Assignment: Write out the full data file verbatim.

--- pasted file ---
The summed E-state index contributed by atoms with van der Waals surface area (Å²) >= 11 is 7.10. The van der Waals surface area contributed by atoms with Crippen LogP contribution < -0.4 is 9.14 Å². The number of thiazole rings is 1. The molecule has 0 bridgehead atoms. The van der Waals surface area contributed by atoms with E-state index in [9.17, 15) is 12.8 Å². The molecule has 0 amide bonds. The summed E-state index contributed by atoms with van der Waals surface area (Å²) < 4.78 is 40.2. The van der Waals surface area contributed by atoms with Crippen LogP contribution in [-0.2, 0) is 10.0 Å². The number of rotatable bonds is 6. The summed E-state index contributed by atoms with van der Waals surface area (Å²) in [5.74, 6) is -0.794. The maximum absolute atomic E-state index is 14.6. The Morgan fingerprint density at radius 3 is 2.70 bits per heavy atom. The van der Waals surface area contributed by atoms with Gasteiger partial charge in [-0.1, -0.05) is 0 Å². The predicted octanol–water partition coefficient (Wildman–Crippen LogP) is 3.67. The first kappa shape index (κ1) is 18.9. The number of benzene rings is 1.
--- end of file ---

The summed E-state index contributed by atoms with van der Waals surface area (Å²) >= 11 is 7.10. The van der Waals surface area contributed by atoms with Crippen LogP contribution < -0.4 is 9.14 Å². The number of thiazole rings is 1. The molecule has 0 bridgehead atoms. The van der Waals surface area contributed by atoms with E-state index in [9.17, 15) is 12.8 Å². The molecule has 0 amide bonds. The summed E-state index contributed by atoms with van der Waals surface area (Å²) < 4.78 is 40.2. The van der Waals surface area contributed by atoms with Crippen LogP contribution in [-0.2, 0) is 10.0 Å². The number of rotatable bonds is 6. The summed E-state index contributed by atoms with van der Waals surface area (Å²) in [5.74, 6) is -0.794. The maximum absolute atomic E-state index is 14.6. The Morgan fingerprint density at radius 3 is 2.70 bits per heavy atom. The van der Waals surface area contributed by atoms with Gasteiger partial charge in [-0.1, -0.05) is 0 Å². The predicted octanol–water partition coefficient (Wildman–Crippen LogP) is 3.67. The first kappa shape index (κ1) is 18.9. The number of benzene rings is 1.